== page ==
As Western Europe expanded its empires in the sixteenth and seventeenth centuries, it came to dominate many peoples, especially in America, whose cultures and legal systems differed dramatically from its own. The resulting conflicts of both law and custom posed difficult problems: How could these conflicting laws and customs be adjusted within a common political administration? And, in particular, how could legal remedy be provided for groups of lesser political weight? Woodrow Borah vividly depicts one of the more unusual institutions that arose in response to these problems—the General Indian Court of New Spain. In what is today Mexico, the conquering Spaniards had at first attempted to preserve such Indian customs as were deemed not contrary to reason or Christianity. However, as interpreted by Spanish judges, so much turned out to be "contrary" to these standards that native customs were soon recast in largely Spanish norms. At the same time, the conquered Indians discovered the uses of the Spanish courts, unleashing a flood of litigation. The ensuing social and economic upheaval sparked great concern among Spanish administrators and jurists. The result was the establishment of the General Indian Court, a remarkably innovative special jurisdiction vested in the viceroy and corps of legal aides. Expenses were paid from a small contribution by each Indian family—in effect, legal insurance. Woodrow Borah analyzes the kinds of cases that came before this court, the decisions it reached, and the policies underlying these decisions. He enriches this study by examining the separate but parallel structures in the Yucatan peninsula and on the seigneurial estate of Hernán Cortés, and by comparing the General Indian Court to the tribunals of Guadalajara, which had no similar special arrangements.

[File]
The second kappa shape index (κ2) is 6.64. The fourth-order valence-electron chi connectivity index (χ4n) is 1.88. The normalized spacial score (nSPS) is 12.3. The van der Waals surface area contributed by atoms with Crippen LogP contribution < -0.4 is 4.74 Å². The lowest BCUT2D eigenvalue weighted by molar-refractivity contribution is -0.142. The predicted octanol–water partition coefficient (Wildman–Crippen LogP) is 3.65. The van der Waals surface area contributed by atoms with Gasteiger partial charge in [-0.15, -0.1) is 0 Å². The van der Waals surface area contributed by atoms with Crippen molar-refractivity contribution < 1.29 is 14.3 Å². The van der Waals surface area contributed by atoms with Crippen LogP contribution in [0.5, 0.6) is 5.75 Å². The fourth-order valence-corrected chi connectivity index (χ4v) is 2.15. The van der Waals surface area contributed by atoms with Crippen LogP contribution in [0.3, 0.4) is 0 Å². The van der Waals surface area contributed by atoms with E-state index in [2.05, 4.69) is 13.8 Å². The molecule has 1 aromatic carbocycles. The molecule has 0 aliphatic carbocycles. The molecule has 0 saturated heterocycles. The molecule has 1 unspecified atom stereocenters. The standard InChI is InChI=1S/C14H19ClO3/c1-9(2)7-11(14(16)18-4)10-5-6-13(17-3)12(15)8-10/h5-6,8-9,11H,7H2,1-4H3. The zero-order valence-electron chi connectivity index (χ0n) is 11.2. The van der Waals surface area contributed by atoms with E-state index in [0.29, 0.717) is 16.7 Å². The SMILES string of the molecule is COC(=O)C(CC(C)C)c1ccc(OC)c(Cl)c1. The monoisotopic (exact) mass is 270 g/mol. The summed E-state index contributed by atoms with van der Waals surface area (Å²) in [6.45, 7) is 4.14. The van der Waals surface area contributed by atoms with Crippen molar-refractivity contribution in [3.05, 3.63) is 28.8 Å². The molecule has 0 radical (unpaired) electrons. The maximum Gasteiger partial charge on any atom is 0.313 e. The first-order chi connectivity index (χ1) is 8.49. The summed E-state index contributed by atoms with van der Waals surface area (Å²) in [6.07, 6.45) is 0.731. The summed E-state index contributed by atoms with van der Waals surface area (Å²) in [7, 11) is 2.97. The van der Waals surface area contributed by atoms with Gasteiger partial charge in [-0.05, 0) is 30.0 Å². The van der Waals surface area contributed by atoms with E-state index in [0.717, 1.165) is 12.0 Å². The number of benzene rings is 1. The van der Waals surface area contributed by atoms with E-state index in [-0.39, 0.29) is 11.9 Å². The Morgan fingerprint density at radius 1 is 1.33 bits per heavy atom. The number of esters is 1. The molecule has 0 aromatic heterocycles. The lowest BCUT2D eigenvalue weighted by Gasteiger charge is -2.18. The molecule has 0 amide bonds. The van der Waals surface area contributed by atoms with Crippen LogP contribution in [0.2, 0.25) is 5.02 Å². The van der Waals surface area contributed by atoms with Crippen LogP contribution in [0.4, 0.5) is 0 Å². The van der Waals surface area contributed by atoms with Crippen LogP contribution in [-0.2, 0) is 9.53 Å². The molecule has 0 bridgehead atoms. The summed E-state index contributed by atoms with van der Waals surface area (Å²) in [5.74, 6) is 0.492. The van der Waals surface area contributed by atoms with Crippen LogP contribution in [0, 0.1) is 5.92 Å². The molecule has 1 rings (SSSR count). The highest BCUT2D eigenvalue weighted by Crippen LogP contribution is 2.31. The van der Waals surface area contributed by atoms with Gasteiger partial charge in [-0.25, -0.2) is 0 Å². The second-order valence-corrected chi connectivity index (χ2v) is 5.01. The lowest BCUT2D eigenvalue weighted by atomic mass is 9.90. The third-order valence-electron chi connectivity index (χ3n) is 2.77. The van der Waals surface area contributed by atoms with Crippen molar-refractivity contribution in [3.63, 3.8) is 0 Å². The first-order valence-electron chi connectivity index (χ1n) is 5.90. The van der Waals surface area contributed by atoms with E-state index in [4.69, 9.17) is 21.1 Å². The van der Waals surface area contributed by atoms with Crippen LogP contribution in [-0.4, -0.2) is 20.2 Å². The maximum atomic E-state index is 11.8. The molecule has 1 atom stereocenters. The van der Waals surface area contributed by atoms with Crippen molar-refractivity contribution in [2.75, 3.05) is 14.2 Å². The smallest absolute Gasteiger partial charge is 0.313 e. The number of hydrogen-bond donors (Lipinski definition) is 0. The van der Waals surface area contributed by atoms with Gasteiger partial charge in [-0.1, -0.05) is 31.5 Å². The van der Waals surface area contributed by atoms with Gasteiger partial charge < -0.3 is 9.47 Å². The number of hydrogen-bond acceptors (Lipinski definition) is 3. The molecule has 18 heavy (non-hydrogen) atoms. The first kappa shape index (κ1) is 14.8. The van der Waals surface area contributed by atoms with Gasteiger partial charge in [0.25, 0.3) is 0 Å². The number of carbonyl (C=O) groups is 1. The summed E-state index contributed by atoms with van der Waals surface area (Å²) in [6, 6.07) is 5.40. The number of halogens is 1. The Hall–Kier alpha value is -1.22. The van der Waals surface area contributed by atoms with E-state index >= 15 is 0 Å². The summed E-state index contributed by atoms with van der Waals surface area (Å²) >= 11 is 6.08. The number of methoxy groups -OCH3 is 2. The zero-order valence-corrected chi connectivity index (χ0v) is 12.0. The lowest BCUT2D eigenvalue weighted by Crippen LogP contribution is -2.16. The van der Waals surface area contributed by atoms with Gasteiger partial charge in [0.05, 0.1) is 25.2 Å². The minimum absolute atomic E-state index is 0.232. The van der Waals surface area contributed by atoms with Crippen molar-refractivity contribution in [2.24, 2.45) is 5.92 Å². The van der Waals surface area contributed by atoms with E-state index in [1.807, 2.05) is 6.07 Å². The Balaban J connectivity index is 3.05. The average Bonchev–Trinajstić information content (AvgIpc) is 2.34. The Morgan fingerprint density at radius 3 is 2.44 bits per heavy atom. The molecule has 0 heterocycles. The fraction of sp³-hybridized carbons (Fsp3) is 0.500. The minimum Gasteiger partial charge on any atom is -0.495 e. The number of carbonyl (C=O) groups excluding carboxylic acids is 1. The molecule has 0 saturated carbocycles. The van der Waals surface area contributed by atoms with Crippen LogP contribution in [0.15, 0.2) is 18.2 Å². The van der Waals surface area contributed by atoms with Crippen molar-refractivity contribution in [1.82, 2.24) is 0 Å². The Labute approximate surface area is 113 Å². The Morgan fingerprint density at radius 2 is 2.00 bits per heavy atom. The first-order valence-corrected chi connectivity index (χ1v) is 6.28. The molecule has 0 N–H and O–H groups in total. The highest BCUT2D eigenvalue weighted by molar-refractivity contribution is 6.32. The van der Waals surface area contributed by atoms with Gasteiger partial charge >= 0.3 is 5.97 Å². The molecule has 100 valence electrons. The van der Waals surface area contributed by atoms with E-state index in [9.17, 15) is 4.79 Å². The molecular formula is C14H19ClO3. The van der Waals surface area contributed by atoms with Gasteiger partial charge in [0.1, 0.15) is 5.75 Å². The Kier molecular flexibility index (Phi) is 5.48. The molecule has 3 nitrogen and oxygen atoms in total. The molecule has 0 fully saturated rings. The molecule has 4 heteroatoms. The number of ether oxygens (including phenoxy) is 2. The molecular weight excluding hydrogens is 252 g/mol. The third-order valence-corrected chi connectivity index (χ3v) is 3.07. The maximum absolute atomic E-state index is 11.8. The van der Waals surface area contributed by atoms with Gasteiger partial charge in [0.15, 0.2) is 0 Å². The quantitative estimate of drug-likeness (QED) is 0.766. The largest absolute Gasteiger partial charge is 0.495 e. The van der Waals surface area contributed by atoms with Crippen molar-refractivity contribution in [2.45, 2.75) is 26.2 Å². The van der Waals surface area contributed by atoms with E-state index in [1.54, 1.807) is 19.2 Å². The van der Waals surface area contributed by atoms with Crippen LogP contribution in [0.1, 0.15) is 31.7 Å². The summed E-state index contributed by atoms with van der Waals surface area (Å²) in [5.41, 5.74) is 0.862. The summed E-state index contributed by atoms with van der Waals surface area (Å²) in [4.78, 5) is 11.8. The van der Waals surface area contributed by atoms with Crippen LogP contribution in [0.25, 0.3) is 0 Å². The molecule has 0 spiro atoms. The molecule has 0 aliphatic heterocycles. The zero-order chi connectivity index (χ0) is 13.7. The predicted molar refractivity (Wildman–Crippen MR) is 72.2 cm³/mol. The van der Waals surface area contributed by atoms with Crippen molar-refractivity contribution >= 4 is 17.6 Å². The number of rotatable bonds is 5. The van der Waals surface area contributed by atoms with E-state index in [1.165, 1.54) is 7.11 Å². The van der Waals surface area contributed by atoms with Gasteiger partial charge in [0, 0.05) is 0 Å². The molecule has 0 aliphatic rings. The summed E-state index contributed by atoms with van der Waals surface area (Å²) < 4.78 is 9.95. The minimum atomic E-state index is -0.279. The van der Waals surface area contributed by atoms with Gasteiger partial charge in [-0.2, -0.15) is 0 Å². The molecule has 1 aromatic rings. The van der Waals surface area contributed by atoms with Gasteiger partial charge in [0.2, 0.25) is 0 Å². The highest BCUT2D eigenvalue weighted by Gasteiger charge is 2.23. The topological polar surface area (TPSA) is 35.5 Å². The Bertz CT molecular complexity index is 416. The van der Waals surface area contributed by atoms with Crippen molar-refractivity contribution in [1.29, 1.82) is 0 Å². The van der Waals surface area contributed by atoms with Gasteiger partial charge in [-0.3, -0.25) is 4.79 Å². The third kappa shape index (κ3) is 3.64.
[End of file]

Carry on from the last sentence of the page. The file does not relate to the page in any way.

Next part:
The development of the General Indian Court and the relation of the legal aides to their Indian clients and to other lawyers form a complicated story of both service and exploitation and contribute an important chapter to the history of colonial Mexico.
This title is part of UC Press's Voices Revived program, which commemorates University of California Press’s mission to seek out and cultivate the brightest minds and give them voice, reach, and impact. Drawing on a backlist dating to 1893, Voices Revived makes high-quality, peer-reviewed scholarship accessible once again using print-on-demand technology. This title was originally published in 1983.
Woodrow Borah was the Shepard Professor of History Emeritus at the University of California, Berkeley.